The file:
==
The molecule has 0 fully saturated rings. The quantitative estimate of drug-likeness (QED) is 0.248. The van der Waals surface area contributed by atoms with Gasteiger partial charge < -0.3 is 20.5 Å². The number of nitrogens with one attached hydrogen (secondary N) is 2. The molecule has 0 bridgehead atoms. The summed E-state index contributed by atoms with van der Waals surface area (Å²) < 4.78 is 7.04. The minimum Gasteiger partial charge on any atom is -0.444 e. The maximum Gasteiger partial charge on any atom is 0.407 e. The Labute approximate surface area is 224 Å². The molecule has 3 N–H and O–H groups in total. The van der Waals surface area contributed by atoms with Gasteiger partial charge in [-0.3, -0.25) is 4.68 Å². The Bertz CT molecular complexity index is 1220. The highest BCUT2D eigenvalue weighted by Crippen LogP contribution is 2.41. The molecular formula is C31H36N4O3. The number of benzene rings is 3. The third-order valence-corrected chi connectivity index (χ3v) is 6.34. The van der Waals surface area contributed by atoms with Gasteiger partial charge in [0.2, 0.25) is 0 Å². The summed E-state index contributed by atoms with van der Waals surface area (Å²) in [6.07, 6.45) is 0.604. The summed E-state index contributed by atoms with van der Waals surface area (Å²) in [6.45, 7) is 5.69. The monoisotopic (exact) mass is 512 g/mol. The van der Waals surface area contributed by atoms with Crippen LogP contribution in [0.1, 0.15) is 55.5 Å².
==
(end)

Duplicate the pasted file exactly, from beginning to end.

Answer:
The molecule has 0 fully saturated rings. The quantitative estimate of drug-likeness (QED) is 0.248. The van der Waals surface area contributed by atoms with Gasteiger partial charge < -0.3 is 20.5 Å². The number of nitrogens with one attached hydrogen (secondary N) is 2. The molecule has 0 bridgehead atoms. The summed E-state index contributed by atoms with van der Waals surface area (Å²) < 4.78 is 7.04. The minimum Gasteiger partial charge on any atom is -0.444 e. The maximum Gasteiger partial charge on any atom is 0.407 e. The Labute approximate surface area is 224 Å². The molecule has 3 N–H and O–H groups in total. The van der Waals surface area contributed by atoms with Gasteiger partial charge in [-0.3, -0.25) is 4.68 Å². The Bertz CT molecular complexity index is 1220. The highest BCUT2D eigenvalue weighted by Crippen LogP contribution is 2.41. The molecular formula is C31H36N4O3. The number of benzene rings is 3. The third-order valence-corrected chi connectivity index (χ3v) is 6.34. The van der Waals surface area contributed by atoms with Gasteiger partial charge in [0.2, 0.25) is 0 Å². The summed E-state index contributed by atoms with van der Waals surface area (Å²) in [6.07, 6.45) is 0.604. The summed E-state index contributed by atoms with van der Waals surface area (Å²) in [6.45, 7) is 5.69. The monoisotopic (exact) mass is 512 g/mol. The van der Waals surface area contributed by atoms with Crippen LogP contribution in [0.1, 0.15) is 55.5 Å².